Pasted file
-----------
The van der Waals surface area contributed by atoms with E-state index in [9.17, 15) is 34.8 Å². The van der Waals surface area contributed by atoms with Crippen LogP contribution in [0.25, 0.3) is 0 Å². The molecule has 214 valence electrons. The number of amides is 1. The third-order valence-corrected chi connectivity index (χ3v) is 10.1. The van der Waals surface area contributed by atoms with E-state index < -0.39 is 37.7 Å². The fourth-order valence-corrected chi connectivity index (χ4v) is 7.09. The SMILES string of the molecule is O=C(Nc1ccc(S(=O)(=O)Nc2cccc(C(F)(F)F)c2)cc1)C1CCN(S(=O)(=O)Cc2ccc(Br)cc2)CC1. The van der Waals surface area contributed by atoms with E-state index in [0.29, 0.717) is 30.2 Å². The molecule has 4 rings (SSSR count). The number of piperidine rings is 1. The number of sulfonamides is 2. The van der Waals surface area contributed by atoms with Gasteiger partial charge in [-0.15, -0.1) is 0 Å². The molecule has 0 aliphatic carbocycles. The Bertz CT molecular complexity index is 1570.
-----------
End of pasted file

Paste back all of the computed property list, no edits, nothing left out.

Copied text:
The van der Waals surface area contributed by atoms with E-state index in [9.17, 15) is 34.8 Å². The van der Waals surface area contributed by atoms with Crippen LogP contribution in [0.25, 0.3) is 0 Å². The molecule has 214 valence electrons. The number of amides is 1. The third-order valence-corrected chi connectivity index (χ3v) is 10.1. The van der Waals surface area contributed by atoms with E-state index < -0.39 is 37.7 Å². The fourth-order valence-corrected chi connectivity index (χ4v) is 7.09. The SMILES string of the molecule is O=C(Nc1ccc(S(=O)(=O)Nc2cccc(C(F)(F)F)c2)cc1)C1CCN(S(=O)(=O)Cc2ccc(Br)cc2)CC1. The van der Waals surface area contributed by atoms with E-state index in [0.29, 0.717) is 30.2 Å². The molecule has 4 rings (SSSR count). The number of piperidine rings is 1. The number of sulfonamides is 2. The van der Waals surface area contributed by atoms with Gasteiger partial charge in [-0.15, -0.1) is 0 Å². The molecule has 0 aliphatic carbocycles. The Bertz CT molecular complexity index is 1570.